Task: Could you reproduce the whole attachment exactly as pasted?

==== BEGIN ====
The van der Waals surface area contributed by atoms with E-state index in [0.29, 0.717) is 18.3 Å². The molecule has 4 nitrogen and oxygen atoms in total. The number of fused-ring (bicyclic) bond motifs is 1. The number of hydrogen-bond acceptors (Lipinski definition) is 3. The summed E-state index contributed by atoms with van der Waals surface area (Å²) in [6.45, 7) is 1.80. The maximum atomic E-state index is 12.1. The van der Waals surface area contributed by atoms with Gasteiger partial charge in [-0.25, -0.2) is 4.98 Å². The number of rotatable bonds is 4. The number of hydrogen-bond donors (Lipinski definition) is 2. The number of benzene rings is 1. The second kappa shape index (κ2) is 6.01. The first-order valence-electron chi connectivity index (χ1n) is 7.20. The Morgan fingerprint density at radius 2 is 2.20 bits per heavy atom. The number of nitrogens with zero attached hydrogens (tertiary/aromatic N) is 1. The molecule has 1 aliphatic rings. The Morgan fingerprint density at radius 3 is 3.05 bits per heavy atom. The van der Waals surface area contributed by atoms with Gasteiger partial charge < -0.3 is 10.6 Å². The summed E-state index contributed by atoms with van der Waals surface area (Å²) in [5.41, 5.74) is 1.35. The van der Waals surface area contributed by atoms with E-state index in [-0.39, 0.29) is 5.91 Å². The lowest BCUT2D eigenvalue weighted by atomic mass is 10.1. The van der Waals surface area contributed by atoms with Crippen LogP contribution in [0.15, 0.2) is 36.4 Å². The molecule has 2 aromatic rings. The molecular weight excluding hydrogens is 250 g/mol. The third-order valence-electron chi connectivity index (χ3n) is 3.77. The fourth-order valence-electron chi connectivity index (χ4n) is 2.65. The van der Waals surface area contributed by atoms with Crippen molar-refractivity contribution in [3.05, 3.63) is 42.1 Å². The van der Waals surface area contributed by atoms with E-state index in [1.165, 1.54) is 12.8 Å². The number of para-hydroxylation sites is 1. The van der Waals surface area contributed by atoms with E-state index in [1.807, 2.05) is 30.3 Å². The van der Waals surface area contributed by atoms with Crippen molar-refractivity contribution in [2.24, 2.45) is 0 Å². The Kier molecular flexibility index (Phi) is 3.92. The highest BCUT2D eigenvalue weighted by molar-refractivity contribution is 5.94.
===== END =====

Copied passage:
The van der Waals surface area contributed by atoms with E-state index in [0.29, 0.717) is 18.3 Å². The molecule has 4 nitrogen and oxygen atoms in total. The number of fused-ring (bicyclic) bond motifs is 1. The number of hydrogen-bond acceptors (Lipinski definition) is 3. The summed E-state index contributed by atoms with van der Waals surface area (Å²) in [6.45, 7) is 1.80. The maximum atomic E-state index is 12.1. The van der Waals surface area contributed by atoms with Gasteiger partial charge in [-0.25, -0.2) is 4.98 Å². The number of rotatable bonds is 4. The number of hydrogen-bond donors (Lipinski definition) is 2. The number of benzene rings is 1. The second kappa shape index (κ2) is 6.01. The first-order valence-electron chi connectivity index (χ1n) is 7.20. The Morgan fingerprint density at radius 2 is 2.20 bits per heavy atom. The number of nitrogens with zero attached hydrogens (tertiary/aromatic N) is 1. The molecule has 1 aliphatic rings. The Morgan fingerprint density at radius 3 is 3.05 bits per heavy atom. The van der Waals surface area contributed by atoms with Gasteiger partial charge < -0.3 is 10.6 Å². The summed E-state index contributed by atoms with van der Waals surface area (Å²) in [5.41, 5.74) is 1.35. The van der Waals surface area contributed by atoms with E-state index in [-0.39, 0.29) is 5.91 Å². The lowest BCUT2D eigenvalue weighted by atomic mass is 10.1. The van der Waals surface area contributed by atoms with Crippen LogP contribution in [0.15, 0.2) is 36.4 Å². The molecule has 2 aromatic rings. The molecular weight excluding hydrogens is 250 g/mol. The third-order valence-electron chi connectivity index (χ3n) is 3.77. The fourth-order valence-electron chi connectivity index (χ4n) is 2.65. The van der Waals surface area contributed by atoms with Crippen molar-refractivity contribution in [3.05, 3.63) is 42.1 Å². The van der Waals surface area contributed by atoms with E-state index in [1.165, 1.54) is 12.8 Å². The number of para-hydroxylation sites is 1. The van der Waals surface area contributed by atoms with E-state index in [1.807, 2.05) is 30.3 Å². The van der Waals surface area contributed by atoms with Crippen molar-refractivity contribution in [2.24, 2.45) is 0 Å². The Kier molecular flexibility index (Phi) is 3.92. The highest BCUT2D eigenvalue weighted by molar-refractivity contribution is 5.94.